Today was another double seminar day. The first one was about the genetics of dementia, and for the second they showed us video clips of patients with various movement disorders. I liked the genetics seminar, which was a case with a sort of surprise conclusion. The other one was ok, but somehow I just couldn't keep focused. Maybe it's just a matter of it being the last hour of class and the room being nice and dark.
In the afternoon, we had two clinical correlations. The first one involved examining a patient with multiple sclerosis in small groups, which was interesting. But I felt sorry for the patient, who seemed to be pretty tired and kept dozing off in between getting various joints and muscles prodded and poked by us. Afterward, we got an hour-long seminar about MS, which wasn't bad, but it was too long. We had several questions for the speaker, and he had clearly not built in time for questions in his talk. So he started getting a little testy with us for asking so many questions, and we wound up arriving at the EMG lab about 20 minutes late.
EMG stands for electromyography, which is a fancy word for testing the electrical conduction in muscles. They asked us to volunteer for some of the tests, and I did one called a QSART where they administered acetylcholine (a neurotransmitter) to my skin and measured how much it made me sweat. This tests the small nerve fibers that are attached to the sweat glands. I am apparently a slow sweater, because we had to wait a few minutes before anything happened. It doesn't make you sweat gallons or anything--they just collected on the order of a nanoliter of sweat, which is 1 x 10^-9 liters. Two of my classmates did the other tests, one to test breathing and one to test pupillary reflexes. That pupillary one was really cool. We could see his eyes on the computer screen, and when the light flashed, his pupils would contract.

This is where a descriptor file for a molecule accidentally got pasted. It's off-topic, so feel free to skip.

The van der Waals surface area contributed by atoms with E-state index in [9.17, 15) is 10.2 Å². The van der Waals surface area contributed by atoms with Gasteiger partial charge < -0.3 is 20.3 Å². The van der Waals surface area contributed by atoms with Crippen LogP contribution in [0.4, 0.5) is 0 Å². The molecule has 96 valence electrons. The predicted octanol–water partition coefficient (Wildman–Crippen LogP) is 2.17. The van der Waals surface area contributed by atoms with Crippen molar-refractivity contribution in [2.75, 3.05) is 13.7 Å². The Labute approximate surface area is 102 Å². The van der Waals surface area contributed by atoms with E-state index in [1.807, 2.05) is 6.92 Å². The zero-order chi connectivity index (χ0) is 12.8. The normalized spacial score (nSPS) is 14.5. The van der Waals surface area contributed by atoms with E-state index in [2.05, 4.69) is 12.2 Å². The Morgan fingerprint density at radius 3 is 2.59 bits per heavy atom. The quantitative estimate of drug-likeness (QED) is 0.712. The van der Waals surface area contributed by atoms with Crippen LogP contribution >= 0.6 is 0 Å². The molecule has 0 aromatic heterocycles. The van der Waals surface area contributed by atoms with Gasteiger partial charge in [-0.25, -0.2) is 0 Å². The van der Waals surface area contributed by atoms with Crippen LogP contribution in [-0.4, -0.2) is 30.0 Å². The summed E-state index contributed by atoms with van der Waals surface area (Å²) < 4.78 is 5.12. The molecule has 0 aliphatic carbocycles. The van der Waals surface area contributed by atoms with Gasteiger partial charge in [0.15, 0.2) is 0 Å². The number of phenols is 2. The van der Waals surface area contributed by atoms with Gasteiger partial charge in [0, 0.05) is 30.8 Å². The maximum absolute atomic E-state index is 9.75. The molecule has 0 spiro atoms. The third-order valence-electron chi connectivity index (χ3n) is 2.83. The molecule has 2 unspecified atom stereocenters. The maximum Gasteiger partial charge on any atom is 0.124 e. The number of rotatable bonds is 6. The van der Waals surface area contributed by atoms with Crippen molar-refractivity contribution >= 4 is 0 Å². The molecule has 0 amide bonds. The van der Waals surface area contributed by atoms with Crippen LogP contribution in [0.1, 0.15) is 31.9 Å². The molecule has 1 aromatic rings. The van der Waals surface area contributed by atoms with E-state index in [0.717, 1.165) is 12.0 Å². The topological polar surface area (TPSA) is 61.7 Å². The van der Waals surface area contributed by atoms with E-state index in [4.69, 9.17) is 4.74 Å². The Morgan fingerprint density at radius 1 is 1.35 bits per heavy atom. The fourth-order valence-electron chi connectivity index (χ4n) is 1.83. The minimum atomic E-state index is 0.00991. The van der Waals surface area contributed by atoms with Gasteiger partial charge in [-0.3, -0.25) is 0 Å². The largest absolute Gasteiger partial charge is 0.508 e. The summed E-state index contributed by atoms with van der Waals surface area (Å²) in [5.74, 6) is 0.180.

Afterward, we went to a second room to do nerve conduction studies. No one wanted to volunteer, so I did those too. First, they put two electrodes on my hand, and when they then applied a current, it made the muscle contract. That test looks to see if my nerve cells have lost their myelin in some segments. (Myelin is the "insulation" that covers your nerve cells.) It's kind of a weird feeling, because each time the tech turned on the current, my thumb would jerk, and I had no control over it whatsoever. It didn't really hurt though until they moved the current up to my elbow and made my whole arm move. That felt a lot like banging my funny bone, and it was not too pleasant. The second test involved sticking a needle into my thumb muscle. That test is to look for loss or degeneration of my nerve cell axons. The needle is really small, so it didn't really hurt, and the tech said my readings were normal for a young adult. What a relief!